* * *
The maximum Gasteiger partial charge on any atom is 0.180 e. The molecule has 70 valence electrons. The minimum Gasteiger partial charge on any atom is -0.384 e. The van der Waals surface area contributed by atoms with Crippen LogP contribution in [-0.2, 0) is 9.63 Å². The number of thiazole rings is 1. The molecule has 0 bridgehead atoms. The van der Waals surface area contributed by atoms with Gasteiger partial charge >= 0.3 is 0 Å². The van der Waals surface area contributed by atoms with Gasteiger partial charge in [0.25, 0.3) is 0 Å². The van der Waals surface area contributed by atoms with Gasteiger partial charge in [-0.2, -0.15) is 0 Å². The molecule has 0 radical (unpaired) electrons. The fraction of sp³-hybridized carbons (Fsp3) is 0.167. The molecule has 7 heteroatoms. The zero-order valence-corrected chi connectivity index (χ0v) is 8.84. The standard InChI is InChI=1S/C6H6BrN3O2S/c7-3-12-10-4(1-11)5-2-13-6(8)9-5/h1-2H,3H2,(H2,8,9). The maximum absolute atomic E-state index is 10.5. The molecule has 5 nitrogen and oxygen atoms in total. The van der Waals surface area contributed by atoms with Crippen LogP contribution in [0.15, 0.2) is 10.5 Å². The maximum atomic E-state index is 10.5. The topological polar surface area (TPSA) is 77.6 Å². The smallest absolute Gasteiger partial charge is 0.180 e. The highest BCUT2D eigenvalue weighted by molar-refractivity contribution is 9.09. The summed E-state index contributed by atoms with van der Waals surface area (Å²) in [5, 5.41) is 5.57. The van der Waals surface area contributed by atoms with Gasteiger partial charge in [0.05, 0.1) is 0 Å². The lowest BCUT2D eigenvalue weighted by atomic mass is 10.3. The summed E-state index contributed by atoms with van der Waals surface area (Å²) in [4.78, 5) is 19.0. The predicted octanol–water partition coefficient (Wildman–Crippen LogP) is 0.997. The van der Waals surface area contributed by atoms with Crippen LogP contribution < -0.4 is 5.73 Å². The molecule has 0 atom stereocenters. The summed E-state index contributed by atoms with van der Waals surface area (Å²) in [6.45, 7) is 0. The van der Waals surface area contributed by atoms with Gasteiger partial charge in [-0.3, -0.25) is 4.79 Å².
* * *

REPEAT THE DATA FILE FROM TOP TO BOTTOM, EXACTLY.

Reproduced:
The maximum Gasteiger partial charge on any atom is 0.180 e. The molecule has 70 valence electrons. The minimum Gasteiger partial charge on any atom is -0.384 e. The van der Waals surface area contributed by atoms with Crippen LogP contribution in [-0.2, 0) is 9.63 Å². The number of thiazole rings is 1. The molecule has 0 bridgehead atoms. The van der Waals surface area contributed by atoms with Gasteiger partial charge >= 0.3 is 0 Å². The van der Waals surface area contributed by atoms with Gasteiger partial charge in [0.25, 0.3) is 0 Å². The van der Waals surface area contributed by atoms with Gasteiger partial charge in [-0.2, -0.15) is 0 Å². The molecule has 0 radical (unpaired) electrons. The fraction of sp³-hybridized carbons (Fsp3) is 0.167. The molecule has 7 heteroatoms. The zero-order valence-corrected chi connectivity index (χ0v) is 8.84. The standard InChI is InChI=1S/C6H6BrN3O2S/c7-3-12-10-4(1-11)5-2-13-6(8)9-5/h1-2H,3H2,(H2,8,9). The maximum absolute atomic E-state index is 10.5. The molecule has 5 nitrogen and oxygen atoms in total. The van der Waals surface area contributed by atoms with Crippen LogP contribution in [0.15, 0.2) is 10.5 Å². The maximum atomic E-state index is 10.5. The topological polar surface area (TPSA) is 77.6 Å². The smallest absolute Gasteiger partial charge is 0.180 e. The highest BCUT2D eigenvalue weighted by molar-refractivity contribution is 9.09. The summed E-state index contributed by atoms with van der Waals surface area (Å²) in [5, 5.41) is 5.57. The van der Waals surface area contributed by atoms with Gasteiger partial charge in [0.05, 0.1) is 0 Å². The lowest BCUT2D eigenvalue weighted by atomic mass is 10.3. The summed E-state index contributed by atoms with van der Waals surface area (Å²) in [4.78, 5) is 19.0. The predicted octanol–water partition coefficient (Wildman–Crippen LogP) is 0.997. The van der Waals surface area contributed by atoms with Crippen LogP contribution < -0.4 is 5.73 Å². The molecule has 0 atom stereocenters. The summed E-state index contributed by atoms with van der Waals surface area (Å²) in [6.45, 7) is 0. The van der Waals surface area contributed by atoms with Gasteiger partial charge in [-0.3, -0.25) is 4.79 Å².